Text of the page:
3. Self-discipline – In behavior, address, courtesy, deportment (conduct), tones of voice, tidying own messes.
4. Alertness – that is, developing the habit of alertness to seize opportunities of getting knowledge.
5. Quick perception.
6. Fortitude – to bear pain and inconvenience without making a sign.
7. Others – stimulating ideas, service, prudence, courage, and chastity.

This is a formidable list of habits that may seem overwhelming. You might, as I do, see a vast array of habits that you, yourself, need to work on, let alone train your children in. Mason herself acknowledges that forming habits requires certain “strenuousness.” As a mom of four, if I were to try to work on all of these at one time, this list would be unattainable. There are practical things we can do to help develop these habits for ourselves as well as our children which I will discuss in the next post, but as Cindy Rollins often says, we are in this for the “long haul.” We need to keep in mind that we will not always see results in the immediate future. These habits develop little by little over the many years that the children are with us, as part of the atmosphere of our homes. We need to allow ourselves grace to work on what is possible with much prayer and supplication, and leave the rest. We need to remember to lean not on our own strength but on the Lord’s. We can rest in the knowledge that God is faithful. He never slumbers nor sleeps and is working in us and in our children even when we are exhausted and do no more. We can trust in the knowledge that “we do not labor in the dark.” (Vol 3, p99) We do not labor in vain.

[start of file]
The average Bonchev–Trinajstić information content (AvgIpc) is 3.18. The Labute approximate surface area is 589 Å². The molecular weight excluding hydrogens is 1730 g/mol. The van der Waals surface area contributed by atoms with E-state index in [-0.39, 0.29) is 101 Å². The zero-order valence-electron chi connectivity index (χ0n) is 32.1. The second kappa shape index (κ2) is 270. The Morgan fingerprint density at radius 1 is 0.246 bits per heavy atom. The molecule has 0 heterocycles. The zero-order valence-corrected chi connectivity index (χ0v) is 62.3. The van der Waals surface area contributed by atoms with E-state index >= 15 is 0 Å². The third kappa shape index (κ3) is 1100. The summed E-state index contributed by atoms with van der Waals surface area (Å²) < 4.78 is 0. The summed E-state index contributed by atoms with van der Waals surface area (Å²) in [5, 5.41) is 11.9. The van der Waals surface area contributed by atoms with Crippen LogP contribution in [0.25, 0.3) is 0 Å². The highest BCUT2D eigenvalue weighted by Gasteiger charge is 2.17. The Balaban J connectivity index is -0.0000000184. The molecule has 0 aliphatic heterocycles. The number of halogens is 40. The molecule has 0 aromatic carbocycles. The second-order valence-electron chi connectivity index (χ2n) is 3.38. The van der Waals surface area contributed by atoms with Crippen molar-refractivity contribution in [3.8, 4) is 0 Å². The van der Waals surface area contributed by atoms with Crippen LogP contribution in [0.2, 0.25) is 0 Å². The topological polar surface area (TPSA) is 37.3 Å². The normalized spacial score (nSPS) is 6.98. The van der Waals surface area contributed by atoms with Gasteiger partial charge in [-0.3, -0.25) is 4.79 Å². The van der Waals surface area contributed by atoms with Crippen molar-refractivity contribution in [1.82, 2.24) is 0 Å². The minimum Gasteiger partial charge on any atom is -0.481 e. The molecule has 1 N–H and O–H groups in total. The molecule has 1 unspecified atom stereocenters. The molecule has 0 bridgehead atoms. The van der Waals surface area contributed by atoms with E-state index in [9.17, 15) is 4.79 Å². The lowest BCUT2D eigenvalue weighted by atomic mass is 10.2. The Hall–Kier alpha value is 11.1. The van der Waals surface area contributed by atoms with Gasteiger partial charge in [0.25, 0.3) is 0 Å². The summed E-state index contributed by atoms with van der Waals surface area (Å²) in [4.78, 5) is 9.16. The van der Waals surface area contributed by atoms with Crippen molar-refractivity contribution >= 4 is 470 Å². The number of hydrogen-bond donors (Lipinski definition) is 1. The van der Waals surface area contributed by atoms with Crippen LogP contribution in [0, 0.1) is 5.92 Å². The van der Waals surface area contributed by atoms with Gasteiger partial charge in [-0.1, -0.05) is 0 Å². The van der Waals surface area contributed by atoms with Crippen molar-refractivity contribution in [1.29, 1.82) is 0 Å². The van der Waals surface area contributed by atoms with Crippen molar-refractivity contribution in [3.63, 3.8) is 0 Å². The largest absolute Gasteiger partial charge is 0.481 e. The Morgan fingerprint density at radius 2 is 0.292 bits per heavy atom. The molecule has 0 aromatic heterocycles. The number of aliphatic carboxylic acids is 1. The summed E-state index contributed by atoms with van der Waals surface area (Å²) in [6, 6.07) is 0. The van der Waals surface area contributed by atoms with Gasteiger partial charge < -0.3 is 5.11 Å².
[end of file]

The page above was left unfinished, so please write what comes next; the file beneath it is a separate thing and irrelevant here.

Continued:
My help comes from the Lord,
who made heaven and earth.
He will not let your foot be moved;
he who keeps you will not slumber.
Behold, he who keeps Israel
will neither slumber nor sleep.
* Psalm 121:2-4

If you’d like to join me in studying Charlotte Mason’s 20 Principles, get your copy of Start Here and see this post for details

A Journey Through Charlotte Mason 20 Principles Directory

Valderi, Valdera: Reflections on Ambleside Online Camp Meeting

I have just got back from spending a wonderful weekend at Ambleside Online’s 2019 Camp Meeting. On the plane ride home I endeavored to collect my thoughts and process all that I had learned from the conference. But as I attempted to reflect, the folksong, The Happy Wanderer, played over and over in my head. “Valderi, Valdera. Valderi, Valdera, ha, ha, ha, ha, ha…” Over and over and over. When Wendi Capehart taught us that song during the conference, she told us that we would be singing it whether we wanted to or not. She was right. At first, I found it irritating that this unwanted folksong persisted in pervading my thoughts. I wanted to be thinking of deep and meaningful things, not a frivolous folksong. But then I decided that instead of fighting with it, I would embrace it. I could not help but smile and even laugh as the song played round in my head.